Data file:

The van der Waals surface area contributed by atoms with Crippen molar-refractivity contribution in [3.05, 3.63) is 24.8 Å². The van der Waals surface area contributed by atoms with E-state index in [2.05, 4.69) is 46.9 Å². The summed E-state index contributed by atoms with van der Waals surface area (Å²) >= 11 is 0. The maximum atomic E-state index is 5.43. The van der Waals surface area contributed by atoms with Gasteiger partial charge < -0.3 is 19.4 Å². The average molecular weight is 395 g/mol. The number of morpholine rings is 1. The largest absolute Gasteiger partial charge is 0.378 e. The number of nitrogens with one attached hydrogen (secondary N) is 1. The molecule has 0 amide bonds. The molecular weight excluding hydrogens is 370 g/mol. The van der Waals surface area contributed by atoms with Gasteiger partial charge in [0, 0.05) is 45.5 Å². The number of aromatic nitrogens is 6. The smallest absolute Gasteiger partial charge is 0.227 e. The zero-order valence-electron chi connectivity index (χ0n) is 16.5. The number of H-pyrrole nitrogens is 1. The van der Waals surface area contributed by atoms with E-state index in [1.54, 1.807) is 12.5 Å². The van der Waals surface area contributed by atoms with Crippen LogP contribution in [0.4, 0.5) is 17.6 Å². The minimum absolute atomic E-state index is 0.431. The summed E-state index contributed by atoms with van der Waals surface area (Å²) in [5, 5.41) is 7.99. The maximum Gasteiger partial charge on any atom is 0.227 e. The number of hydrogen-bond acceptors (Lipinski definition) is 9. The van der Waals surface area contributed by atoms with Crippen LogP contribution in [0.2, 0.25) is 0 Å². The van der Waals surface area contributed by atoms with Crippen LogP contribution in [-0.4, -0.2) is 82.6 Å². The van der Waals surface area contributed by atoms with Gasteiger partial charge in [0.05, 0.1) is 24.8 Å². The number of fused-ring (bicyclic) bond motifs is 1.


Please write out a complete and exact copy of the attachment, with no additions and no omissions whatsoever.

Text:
The van der Waals surface area contributed by atoms with Crippen molar-refractivity contribution in [3.05, 3.63) is 24.8 Å². The van der Waals surface area contributed by atoms with E-state index in [2.05, 4.69) is 46.9 Å². The summed E-state index contributed by atoms with van der Waals surface area (Å²) >= 11 is 0. The maximum atomic E-state index is 5.43. The van der Waals surface area contributed by atoms with Gasteiger partial charge < -0.3 is 19.4 Å². The average molecular weight is 395 g/mol. The number of morpholine rings is 1. The largest absolute Gasteiger partial charge is 0.378 e. The number of nitrogens with one attached hydrogen (secondary N) is 1. The molecule has 0 amide bonds. The molecular weight excluding hydrogens is 370 g/mol. The van der Waals surface area contributed by atoms with Gasteiger partial charge in [0, 0.05) is 45.5 Å². The number of aromatic nitrogens is 6. The smallest absolute Gasteiger partial charge is 0.227 e. The zero-order valence-electron chi connectivity index (χ0n) is 16.5. The number of H-pyrrole nitrogens is 1. The van der Waals surface area contributed by atoms with E-state index in [1.54, 1.807) is 12.5 Å². The van der Waals surface area contributed by atoms with Crippen LogP contribution in [0.4, 0.5) is 17.6 Å². The minimum absolute atomic E-state index is 0.431. The summed E-state index contributed by atoms with van der Waals surface area (Å²) in [5, 5.41) is 7.99. The maximum Gasteiger partial charge on any atom is 0.227 e. The number of hydrogen-bond acceptors (Lipinski definition) is 9. The van der Waals surface area contributed by atoms with Crippen LogP contribution in [0.2, 0.25) is 0 Å². The van der Waals surface area contributed by atoms with Crippen LogP contribution in [-0.4, -0.2) is 82.6 Å². The van der Waals surface area contributed by atoms with Gasteiger partial charge in [0.05, 0.1) is 24.8 Å². The number of fused-ring (bicyclic) bond motifs is 1.